The family of Keenan Leonard, a Georgia man who was fatally gunned down in his driveway with no apparent provocation by a white man three years ago, is teaming up with a local NAACP chapter to file a civil suit against his convicted murderer. Leonard’s loved ones hope the complaint will finally help them obtain answers to why the 29-year-old man’s life was abruptly ended.

In a Thursday (April 4) press conference, Attorney Andrew Lampros said that a civil suit would be the best course of action to get Cameron Downing to detail what took place on New Year’s Day 2021. “The killer is not required to testify at the criminal trial. He’s not required to answer any questions. He’s got the right against self-incrimination. He does not have that right on the civil side,” said Lampros to WRBL-TV. “And so, we can sit him down and place him under oath and ask him questions. And we expect that he probably won’t answer them the first time around, but we are prepared to go to a court and ask the judge to enter an order compelling him to answer those questions,” he added.

Downing, 26, is said to have fired five shots into Leonard’s car, striking him three times. The unsuspecting man was on the phone with his girlfriend, who was inside their residence, when he was killed. She told authorities that she heard the shots through the phone and from inside their shared home. She found his lifeless body in his car. Downing claimed that he was attempting to get directions from the victim when an argument broke out. He alleged that he feared for his life when the fatal shots were fired. Investigators determined that Leonard was not armed, and his girlfriend said she never heard him speak to anyone other than her before he was killed.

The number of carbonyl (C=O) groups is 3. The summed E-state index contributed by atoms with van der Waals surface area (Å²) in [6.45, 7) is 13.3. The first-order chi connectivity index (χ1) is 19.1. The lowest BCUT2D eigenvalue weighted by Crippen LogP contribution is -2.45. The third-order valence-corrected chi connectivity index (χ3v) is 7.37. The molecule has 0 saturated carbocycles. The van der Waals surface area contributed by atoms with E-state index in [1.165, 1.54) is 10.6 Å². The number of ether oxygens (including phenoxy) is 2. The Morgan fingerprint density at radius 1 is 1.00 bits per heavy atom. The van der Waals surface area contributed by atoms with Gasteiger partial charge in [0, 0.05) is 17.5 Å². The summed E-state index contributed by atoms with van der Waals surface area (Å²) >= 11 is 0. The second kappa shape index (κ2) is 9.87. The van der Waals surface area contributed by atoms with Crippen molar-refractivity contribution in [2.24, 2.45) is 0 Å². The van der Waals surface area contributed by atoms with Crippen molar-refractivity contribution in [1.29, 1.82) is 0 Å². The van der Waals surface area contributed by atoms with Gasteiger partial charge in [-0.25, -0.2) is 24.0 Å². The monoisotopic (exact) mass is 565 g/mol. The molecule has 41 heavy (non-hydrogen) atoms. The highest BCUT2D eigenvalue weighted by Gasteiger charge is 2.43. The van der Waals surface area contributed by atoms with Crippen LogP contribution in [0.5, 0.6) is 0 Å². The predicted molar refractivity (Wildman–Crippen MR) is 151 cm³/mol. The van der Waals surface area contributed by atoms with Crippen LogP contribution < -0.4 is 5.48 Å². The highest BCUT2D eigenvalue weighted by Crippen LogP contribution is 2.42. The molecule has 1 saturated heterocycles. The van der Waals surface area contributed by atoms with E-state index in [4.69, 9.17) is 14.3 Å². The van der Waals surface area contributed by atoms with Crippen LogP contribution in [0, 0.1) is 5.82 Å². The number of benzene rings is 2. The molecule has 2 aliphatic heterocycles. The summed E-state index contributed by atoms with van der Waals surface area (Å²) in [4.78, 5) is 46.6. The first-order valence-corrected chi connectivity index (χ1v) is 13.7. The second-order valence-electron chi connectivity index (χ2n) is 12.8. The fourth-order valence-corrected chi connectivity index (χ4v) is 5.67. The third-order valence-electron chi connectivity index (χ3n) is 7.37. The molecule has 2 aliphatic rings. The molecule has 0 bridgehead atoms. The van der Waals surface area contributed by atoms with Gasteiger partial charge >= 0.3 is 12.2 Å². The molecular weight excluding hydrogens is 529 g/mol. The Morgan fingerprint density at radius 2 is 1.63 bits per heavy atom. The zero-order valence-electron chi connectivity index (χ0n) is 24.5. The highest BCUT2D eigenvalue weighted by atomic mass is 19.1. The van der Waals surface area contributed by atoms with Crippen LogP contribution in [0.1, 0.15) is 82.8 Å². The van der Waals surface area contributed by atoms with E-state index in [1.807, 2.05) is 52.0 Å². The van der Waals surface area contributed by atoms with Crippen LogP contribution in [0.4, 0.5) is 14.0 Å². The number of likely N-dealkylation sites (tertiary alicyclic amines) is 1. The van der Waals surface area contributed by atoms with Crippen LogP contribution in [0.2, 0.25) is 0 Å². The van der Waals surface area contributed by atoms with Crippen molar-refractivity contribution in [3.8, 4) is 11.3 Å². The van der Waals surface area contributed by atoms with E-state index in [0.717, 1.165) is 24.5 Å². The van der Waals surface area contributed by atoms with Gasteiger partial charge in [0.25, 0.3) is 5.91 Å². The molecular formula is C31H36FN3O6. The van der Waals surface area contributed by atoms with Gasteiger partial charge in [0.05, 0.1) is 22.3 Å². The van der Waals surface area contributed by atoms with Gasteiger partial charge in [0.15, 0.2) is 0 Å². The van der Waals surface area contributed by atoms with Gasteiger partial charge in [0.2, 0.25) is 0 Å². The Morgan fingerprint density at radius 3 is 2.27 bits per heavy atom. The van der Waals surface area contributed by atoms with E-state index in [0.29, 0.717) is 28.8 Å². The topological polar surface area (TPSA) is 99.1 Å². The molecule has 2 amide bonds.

He was convicted of malice murder in November 2023. The following month, on Dec. 11, 2023, 11 Alive reported that Troup County District Attorney John H. Cranford Jr. sentenced him to life in prison without the possibility of parole. "For taking Keenen Leonard from his family and loved ones without any apparent reason, it is just that Downing never be released from prison," he said.

Inetha Hatten, president of the Troup County NAACP, said, “This was an innocent man… a lot of times we don’t get the justice that we deserve. If we talk about it, we are noted as people who are prejudiced, racist, or harsh but I want justice for all people. And if it comes across our desk, we’re going to handle it,” when asked about the organization joining the family’s continued fight for justice.

The lawsuit is expected to be filed within the next 30 days.